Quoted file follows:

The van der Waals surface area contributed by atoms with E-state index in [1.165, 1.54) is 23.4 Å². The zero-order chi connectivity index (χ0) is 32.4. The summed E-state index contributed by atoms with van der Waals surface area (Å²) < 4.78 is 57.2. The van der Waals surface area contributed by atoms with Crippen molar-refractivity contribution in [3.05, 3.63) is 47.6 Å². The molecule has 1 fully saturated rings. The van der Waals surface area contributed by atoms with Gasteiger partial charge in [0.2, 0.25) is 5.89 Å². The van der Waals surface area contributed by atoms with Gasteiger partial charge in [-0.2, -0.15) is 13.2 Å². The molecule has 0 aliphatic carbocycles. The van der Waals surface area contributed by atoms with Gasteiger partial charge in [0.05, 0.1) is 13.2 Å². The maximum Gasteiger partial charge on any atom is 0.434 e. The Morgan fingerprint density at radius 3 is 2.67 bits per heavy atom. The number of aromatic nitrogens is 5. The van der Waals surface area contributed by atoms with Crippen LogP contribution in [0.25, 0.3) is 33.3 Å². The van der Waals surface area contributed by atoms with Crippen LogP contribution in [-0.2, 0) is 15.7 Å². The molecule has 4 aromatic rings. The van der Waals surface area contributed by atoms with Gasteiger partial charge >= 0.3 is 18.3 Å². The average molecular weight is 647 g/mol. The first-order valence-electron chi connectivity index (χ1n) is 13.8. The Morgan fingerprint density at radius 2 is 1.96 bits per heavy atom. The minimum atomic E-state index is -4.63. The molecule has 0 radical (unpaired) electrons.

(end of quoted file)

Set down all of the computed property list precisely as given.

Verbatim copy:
The van der Waals surface area contributed by atoms with E-state index in [1.165, 1.54) is 23.4 Å². The zero-order chi connectivity index (χ0) is 32.4. The summed E-state index contributed by atoms with van der Waals surface area (Å²) < 4.78 is 57.2. The van der Waals surface area contributed by atoms with Crippen molar-refractivity contribution in [3.05, 3.63) is 47.6 Å². The molecule has 1 fully saturated rings. The van der Waals surface area contributed by atoms with Gasteiger partial charge in [0.2, 0.25) is 5.89 Å². The van der Waals surface area contributed by atoms with Gasteiger partial charge in [-0.2, -0.15) is 13.2 Å². The molecule has 0 aliphatic carbocycles. The van der Waals surface area contributed by atoms with Gasteiger partial charge in [0.05, 0.1) is 13.2 Å². The maximum Gasteiger partial charge on any atom is 0.434 e. The Morgan fingerprint density at radius 3 is 2.67 bits per heavy atom. The number of aromatic nitrogens is 5. The van der Waals surface area contributed by atoms with Crippen LogP contribution in [0.25, 0.3) is 33.3 Å². The van der Waals surface area contributed by atoms with Crippen LogP contribution in [-0.2, 0) is 15.7 Å². The molecule has 4 aromatic rings. The van der Waals surface area contributed by atoms with Gasteiger partial charge >= 0.3 is 18.3 Å². The average molecular weight is 647 g/mol. The first-order valence-electron chi connectivity index (χ1n) is 13.8. The Morgan fingerprint density at radius 2 is 1.96 bits per heavy atom. The minimum atomic E-state index is -4.63. The molecule has 0 radical (unpaired) electrons.